I think it’s an interesting challenge when you have a new project. Who is your audience?

44:37 – 44:42

How can you design something that could be adaptable to the different set of needs that you

44:42 – 44:48

identify? That’s why to me, it’s very hard to conceive the practice without research. I’m very

44:48 – 44:53

boring in that sense, because I put it everywhere. To me, talking with people is essential,

44:53 – 44:59

because to me, it’s a very humbling experience. It makes me realise how little I knew about the

44:59 – 45:06

project from, I don’t know, the significance of the colour, shape, the content, the things that

45:06 – 45:11

they understand versus the things they don’t. I don’t know, there are many different specific things.

45:12 – 45:12


45:12 – 45:18

So I think it’s hard to design for another culture, for another country, and even within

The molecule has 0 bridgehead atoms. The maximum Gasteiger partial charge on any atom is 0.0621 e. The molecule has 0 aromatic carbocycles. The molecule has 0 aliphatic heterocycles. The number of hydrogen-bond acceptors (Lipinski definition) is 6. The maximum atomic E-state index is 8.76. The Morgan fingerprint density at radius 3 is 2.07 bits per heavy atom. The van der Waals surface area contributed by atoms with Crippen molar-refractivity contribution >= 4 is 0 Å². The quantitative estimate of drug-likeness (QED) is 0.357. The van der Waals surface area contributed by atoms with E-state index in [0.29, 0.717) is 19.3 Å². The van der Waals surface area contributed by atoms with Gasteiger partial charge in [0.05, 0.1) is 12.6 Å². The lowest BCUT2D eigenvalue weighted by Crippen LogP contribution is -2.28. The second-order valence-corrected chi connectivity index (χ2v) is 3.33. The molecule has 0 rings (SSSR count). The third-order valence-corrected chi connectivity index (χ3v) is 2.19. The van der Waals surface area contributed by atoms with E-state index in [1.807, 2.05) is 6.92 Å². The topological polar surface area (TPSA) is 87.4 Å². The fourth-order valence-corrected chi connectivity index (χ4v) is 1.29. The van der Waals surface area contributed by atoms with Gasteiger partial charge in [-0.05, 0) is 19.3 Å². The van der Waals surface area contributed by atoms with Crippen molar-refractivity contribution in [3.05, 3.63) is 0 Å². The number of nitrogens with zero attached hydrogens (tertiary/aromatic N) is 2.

45:18 – 45:22

different industries in the same country. It’s really hard, because the language is different,

45:22 – 45:27

terminology is different. I don’t know, that’s also, I think, it’s an old school thing.

45:27 – 45:34

Yeah. And I guess, obviously, it depends on perspective, but I just find it is a challenge,

45:34 – 45:39

but it’s a fun challenge, and it’s a good challenge. Diversity is good, right? From

45:39 – 45:44

a challenge perspective, I think it’s good to sort of break out and try to understand

45:44 – 45:47

these different perspectives. Absolutely, absolutely. And I think

45:47 – 45:54

the lack of research, to an extent, is removing that diversity, because it’s the assumption that

45:54 – 45:59

everything is the same. And I think, no, let’s try to understand the specific things of this

45:59 – 46:06

diversity and try to design for the specific needs of the different groups, of the different,

46:06 – 46:09

I don’t know, needs. Yeah, for sure.

46:10 – 46:15